Hereditary and genetic predisposition for diseases like cancer can’t be altered–although researchers in the fields of epigenetics and psychoneuroimmunology are working on it–but how we live each day significantly impacts our risk. Research indicates that where we live, what we eat & drink, the quality of our relationships, how we manage stress, exercise and many other choices we make each day profoundly affect disease onset as well as our ability to recover.

An Example of Self-Neglect

Growing up with a mother who neglected her health gave me a good example of what not to do.

Moira Diedre Ford & Moira-Cecily Brady 1983

A diagnosis of breast cancer in her sixties did little to change her lifestyle. In fact, even after a second round of breast cancer followed by lung cancer a few years later, she smoked her Virgina Slim cigarettes right up until her last days of life.

In her last weeks of life she was confined to bed and on respiratory assistance. Yet, several times a day she’d rally the energy and strength to get out to her balcony for a smoke lest she blow up the entire house by lighting up in the vicinity of the oxygen tanks!

Mom had courageously overcome other addictions but remained a slave of nicotine until her final breath. Sadly, her cigarettes were her “precious” delight, her tonic for what ailed her, what she valued more than life itself to some degree.

Addictions do that to us. The immediate gratifications of soothed anxiety, numbed pain, and avoided interpersonal conflicts, lure us into a state of forgetfulness about our deepest values and highest aspirations.

Waking Up to My Own Need for Self-Care

My breast cancer diagnosis at age 30 woke me up to the way I’d been using alcohol to cope with mom’s dying. It was painful to visit her. My arrival was often her excuse for a smoke. “Help me up and we’ll have a visit on the balcony” she’d say with both a genuine gladness to see me and a sense of relief that she could get her fix. The last six months of her life I’d often pick up a six-pack on my way to visit and nurse a beer while she smoked her cigarette. The apple doesn’t fall far from the tree.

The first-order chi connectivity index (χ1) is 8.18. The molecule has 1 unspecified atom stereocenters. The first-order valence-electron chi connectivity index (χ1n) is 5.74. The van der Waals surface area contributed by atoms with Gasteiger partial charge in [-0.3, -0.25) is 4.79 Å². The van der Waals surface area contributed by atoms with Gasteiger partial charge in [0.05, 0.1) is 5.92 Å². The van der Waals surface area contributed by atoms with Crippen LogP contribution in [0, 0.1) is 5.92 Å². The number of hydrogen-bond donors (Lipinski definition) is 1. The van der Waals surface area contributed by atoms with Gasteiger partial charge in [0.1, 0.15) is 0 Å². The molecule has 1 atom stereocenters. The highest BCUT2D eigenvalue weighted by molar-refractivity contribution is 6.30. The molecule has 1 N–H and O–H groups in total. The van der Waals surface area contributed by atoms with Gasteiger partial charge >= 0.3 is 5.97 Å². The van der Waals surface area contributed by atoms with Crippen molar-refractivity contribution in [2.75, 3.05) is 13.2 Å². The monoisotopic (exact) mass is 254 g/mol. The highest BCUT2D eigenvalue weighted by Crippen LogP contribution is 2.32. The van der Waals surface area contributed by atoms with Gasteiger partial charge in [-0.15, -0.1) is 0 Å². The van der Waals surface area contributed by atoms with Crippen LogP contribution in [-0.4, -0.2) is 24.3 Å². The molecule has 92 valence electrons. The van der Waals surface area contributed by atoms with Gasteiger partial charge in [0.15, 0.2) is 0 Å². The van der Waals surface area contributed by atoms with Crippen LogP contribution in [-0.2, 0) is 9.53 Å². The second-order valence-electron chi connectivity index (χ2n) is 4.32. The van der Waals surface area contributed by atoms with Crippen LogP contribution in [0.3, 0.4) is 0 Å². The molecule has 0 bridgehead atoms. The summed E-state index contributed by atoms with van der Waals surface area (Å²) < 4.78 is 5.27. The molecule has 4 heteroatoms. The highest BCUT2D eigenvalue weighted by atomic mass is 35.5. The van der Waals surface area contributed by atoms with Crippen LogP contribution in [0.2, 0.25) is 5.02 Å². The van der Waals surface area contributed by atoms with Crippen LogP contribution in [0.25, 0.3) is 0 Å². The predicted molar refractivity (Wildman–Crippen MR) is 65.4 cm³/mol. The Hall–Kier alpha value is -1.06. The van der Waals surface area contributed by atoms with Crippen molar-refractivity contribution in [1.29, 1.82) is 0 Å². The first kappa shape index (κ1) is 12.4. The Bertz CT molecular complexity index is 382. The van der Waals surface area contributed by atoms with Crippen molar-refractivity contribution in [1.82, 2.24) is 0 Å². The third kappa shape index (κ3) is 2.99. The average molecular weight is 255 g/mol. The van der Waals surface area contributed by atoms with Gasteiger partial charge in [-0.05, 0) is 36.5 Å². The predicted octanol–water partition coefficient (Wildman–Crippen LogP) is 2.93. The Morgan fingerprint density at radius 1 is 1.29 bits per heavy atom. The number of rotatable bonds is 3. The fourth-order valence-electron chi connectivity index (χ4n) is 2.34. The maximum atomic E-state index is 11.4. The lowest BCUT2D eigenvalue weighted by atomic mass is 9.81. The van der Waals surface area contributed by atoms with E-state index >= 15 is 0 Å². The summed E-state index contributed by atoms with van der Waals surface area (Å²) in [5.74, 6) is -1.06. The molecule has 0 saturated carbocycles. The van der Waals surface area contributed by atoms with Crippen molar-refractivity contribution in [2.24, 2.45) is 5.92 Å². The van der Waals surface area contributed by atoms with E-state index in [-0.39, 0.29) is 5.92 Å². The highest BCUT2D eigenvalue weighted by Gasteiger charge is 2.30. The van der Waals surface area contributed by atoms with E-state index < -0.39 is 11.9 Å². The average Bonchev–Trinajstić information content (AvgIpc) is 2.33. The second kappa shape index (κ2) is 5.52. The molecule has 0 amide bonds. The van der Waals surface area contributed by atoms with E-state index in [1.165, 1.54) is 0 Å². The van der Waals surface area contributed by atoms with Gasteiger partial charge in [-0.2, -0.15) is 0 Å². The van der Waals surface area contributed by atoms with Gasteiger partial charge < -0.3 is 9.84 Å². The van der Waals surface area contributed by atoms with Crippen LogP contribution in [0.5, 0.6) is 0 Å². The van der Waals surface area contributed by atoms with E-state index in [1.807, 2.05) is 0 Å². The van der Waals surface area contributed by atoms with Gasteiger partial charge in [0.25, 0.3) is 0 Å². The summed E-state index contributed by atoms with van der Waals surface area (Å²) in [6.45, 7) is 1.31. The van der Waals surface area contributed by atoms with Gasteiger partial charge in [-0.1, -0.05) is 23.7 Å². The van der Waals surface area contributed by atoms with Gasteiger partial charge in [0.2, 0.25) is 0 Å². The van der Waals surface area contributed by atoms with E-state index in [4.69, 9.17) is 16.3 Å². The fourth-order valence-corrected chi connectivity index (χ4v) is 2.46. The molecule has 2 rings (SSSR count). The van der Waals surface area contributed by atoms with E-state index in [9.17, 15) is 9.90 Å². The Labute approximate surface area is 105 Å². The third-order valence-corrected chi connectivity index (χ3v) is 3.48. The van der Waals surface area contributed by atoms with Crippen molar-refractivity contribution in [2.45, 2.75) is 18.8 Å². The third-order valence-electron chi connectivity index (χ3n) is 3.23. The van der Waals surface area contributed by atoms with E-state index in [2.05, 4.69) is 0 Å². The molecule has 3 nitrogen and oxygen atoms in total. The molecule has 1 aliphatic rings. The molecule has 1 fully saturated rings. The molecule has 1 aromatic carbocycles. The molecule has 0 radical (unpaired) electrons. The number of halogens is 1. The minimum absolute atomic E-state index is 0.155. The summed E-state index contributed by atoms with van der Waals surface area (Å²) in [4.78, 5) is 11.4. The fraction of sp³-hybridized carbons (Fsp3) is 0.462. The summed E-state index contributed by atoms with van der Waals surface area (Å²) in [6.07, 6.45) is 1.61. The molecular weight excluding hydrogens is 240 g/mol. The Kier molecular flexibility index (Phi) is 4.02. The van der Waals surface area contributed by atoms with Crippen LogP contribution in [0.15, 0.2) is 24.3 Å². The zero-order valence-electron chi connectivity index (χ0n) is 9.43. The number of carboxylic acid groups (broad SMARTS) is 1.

Six weeks after her death I received my wake up call. “Early stage…micro-invasive in-situ breast cancer…less than 5% chance of occurrence…” — none of that mattered. To me, it was cancer. And my early research indicated a correlation between alcohol use/overuse/abuse and breast cancer. Having watched my mom make poor choices for her own health, I choose a different path.

Me & Mom in a Box 1984 - Remarkable & Silly Mother

My mother was an amazing woman whose life inspired me in many ways. Her intelligence, humor, generosity, charm and diversity of friendships with men and women from all walks of life are gifts that continue to inform my development. I am forever grateful for those blessings.

Today, I also give thanks for the twisted blessings of her imperfections. I saw the damage her midlife struggle with addictions did to her well-being as well as the ways it undermined my own adolescent development. I’m grateful that my wake up calls came in my young adult years and I had her life as a model of what I didn’t want to become. I’m grateful that observing the consequences of her self-neglect inspired me to make self-care a priority. I imagine my mom is delighted that I’ve chosen the path I have. And for that, I am also grateful.

A Daily Choice

To choose a different path than those we grow up experiencing takes courage, determination and support. If your models for self-care were less than optimal, let them become inspiration for choosing a more loving way for yourself.

Find new role models. Surround yourself with people who take care of themselves and you’re more likely to do so yourself. And beware of spending too much time with those stuck in cycles of self-neglect or destructive patterns. Behaviors are contagious.